Saturday, August 20, 2011

30-Day Song Challenge: Your favorite song (day 1)

Seriously, how do you pick just one? I could spend a year whittling it down to a short list of possibilities. So, I've chosen one of the standout songs, "Alive," from my favorite album of last year, Goldfrapp's Head First. It's a little more sunny and positive than the typical 'frapp tune, and it's arguably the best example of the album's brilliant melding of synthy '80s pop sounds into their modern, elegant dance music. The cheeky video complements the upbeat vibe with an odd mix of vampires, zombies and '80s workout video; you wouldn't be surprised to see Olivia Newton John suddenly pop out, dressed in the spandex from her "Physical" video.

With this post, I'm kicking off the 30-Day Song Challenge, which has been a popular Facebook meme. I'm rarely on Facebook, so I didn't stumble across it until checking out Daft Monk's blog, where he's just wrapped up the challenge. Check out his answers for a good read. I'm already well intrigued by how these deceptively simple categories make you stop and consider the music that defines you. One caveat for my list — I do plan to swap out a handful of the categories for something I think is more interesting; there are a few of them for which I simply don't have an answer.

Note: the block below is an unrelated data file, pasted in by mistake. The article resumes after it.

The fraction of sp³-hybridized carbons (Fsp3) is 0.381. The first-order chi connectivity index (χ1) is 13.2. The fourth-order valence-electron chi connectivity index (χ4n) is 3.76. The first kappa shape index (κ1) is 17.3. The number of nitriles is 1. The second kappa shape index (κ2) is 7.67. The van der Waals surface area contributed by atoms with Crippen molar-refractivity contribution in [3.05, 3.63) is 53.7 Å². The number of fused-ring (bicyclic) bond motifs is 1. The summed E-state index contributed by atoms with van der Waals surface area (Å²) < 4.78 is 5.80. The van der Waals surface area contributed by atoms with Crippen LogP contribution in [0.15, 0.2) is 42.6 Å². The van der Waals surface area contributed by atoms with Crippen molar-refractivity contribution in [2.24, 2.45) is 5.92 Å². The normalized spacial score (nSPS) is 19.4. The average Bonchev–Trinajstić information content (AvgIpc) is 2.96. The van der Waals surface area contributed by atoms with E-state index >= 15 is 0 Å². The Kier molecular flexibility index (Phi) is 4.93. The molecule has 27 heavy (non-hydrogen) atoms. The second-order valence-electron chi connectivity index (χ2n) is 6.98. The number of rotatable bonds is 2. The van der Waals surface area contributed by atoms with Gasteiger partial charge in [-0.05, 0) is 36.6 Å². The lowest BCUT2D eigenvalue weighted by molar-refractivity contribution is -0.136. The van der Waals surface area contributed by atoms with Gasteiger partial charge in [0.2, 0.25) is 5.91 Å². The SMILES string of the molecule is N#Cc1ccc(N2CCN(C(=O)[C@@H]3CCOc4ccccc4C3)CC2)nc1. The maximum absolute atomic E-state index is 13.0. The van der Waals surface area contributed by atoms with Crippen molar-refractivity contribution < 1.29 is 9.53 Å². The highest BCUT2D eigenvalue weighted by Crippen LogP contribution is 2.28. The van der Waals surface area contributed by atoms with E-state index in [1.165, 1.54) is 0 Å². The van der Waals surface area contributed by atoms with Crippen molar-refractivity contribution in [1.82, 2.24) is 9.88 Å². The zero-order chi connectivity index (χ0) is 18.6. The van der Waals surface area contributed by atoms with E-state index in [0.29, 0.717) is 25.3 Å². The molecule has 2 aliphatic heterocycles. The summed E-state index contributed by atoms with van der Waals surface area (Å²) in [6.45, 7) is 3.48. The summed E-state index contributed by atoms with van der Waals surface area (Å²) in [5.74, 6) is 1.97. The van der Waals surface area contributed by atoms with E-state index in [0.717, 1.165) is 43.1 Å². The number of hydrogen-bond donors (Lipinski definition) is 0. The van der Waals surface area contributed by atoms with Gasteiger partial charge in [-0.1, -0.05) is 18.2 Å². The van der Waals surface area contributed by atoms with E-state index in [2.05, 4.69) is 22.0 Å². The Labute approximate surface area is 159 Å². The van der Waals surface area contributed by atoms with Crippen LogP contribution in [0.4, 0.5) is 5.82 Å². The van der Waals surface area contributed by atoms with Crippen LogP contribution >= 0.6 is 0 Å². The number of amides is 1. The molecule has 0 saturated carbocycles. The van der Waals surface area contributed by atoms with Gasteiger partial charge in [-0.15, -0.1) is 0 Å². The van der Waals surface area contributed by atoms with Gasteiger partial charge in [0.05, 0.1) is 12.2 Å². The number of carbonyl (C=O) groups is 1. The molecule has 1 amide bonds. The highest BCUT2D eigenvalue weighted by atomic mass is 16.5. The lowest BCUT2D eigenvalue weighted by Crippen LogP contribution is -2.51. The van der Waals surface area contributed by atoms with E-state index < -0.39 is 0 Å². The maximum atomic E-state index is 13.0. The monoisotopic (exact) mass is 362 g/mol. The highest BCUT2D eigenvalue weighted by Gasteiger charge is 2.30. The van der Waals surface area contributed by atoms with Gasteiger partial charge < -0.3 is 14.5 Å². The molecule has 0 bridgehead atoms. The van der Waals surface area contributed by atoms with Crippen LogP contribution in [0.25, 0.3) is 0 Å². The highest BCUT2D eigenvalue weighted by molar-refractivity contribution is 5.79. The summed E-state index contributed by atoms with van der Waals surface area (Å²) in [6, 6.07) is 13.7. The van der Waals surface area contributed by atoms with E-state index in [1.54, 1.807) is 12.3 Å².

2.5 out of 5

The extent to which this movie got generally favorable reviews suggests that our collective craving for a thoughtful, frightening movie has gone unsatiated of late. Competently and stylishly executed, Insidious certainly is better than the typical horror abomination of the week such as Darkness Falls, which I had the misfortune of watching on satellite a few nights ago, but it doesn't earn a spot on the top shelf, either. The trailer gave away the movie's best line — "It's not the house that's haunted" — and this plot centering on a troubled child is definitely not staking out original territory. In fact, I couldn't help thinking of Poltergeist, given that both have a child trapped in another realm, a paranormal investigation team that comes in to assist, and a rescue attempt by one of the parents. It doesn't help that we have a villian that looks like a Sith lord lost from the set of Star Wars: The Phantom Menace; with Saw director James Wan at the helm, it isn't surprising that subtletly gets lost. The best part of the movie is the fairly brief appearance of the paranormal investigators led by Lin Shaye, who brings a certain gravitas, even if she is no Tangina. A couple of bumbling and bickering assistants provide some comic relief, but, by this point, the movie is trending more silly than unsettling.